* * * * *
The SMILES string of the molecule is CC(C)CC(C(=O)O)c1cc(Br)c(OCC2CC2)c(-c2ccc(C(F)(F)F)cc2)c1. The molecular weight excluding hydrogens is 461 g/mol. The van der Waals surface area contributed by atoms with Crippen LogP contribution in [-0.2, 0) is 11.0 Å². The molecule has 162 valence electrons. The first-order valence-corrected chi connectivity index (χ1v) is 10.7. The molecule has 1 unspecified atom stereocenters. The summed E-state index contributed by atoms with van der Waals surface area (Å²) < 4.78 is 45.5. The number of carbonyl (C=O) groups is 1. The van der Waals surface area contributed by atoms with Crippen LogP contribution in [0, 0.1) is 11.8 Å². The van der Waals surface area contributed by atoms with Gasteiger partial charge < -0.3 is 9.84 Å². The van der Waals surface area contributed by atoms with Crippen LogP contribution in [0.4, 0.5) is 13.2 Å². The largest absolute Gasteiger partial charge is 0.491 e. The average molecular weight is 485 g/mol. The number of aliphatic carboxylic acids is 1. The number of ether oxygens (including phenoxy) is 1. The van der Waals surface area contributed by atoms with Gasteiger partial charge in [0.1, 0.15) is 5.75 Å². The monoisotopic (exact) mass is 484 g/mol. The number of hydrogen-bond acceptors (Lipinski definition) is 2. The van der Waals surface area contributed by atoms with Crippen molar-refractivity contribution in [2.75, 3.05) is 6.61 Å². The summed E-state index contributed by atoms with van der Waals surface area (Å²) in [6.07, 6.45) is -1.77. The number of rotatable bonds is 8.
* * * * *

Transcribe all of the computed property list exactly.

The SMILES string of the molecule is CC(C)CC(C(=O)O)c1cc(Br)c(OCC2CC2)c(-c2ccc(C(F)(F)F)cc2)c1. The molecular weight excluding hydrogens is 461 g/mol. The van der Waals surface area contributed by atoms with Crippen LogP contribution in [-0.2, 0) is 11.0 Å². The molecule has 162 valence electrons. The first-order valence-corrected chi connectivity index (χ1v) is 10.7. The molecule has 1 unspecified atom stereocenters. The summed E-state index contributed by atoms with van der Waals surface area (Å²) < 4.78 is 45.5. The number of carbonyl (C=O) groups is 1. The van der Waals surface area contributed by atoms with Crippen LogP contribution in [0, 0.1) is 11.8 Å². The van der Waals surface area contributed by atoms with Gasteiger partial charge < -0.3 is 9.84 Å². The van der Waals surface area contributed by atoms with Crippen LogP contribution in [0.4, 0.5) is 13.2 Å². The largest absolute Gasteiger partial charge is 0.491 e. The average molecular weight is 485 g/mol. The number of aliphatic carboxylic acids is 1. The number of ether oxygens (including phenoxy) is 1. The van der Waals surface area contributed by atoms with Gasteiger partial charge in [0.1, 0.15) is 5.75 Å². The monoisotopic (exact) mass is 484 g/mol. The number of hydrogen-bond acceptors (Lipinski definition) is 2. The van der Waals surface area contributed by atoms with Crippen molar-refractivity contribution in [2.75, 3.05) is 6.61 Å². The summed E-state index contributed by atoms with van der Waals surface area (Å²) in [6.07, 6.45) is -1.77. The number of rotatable bonds is 8.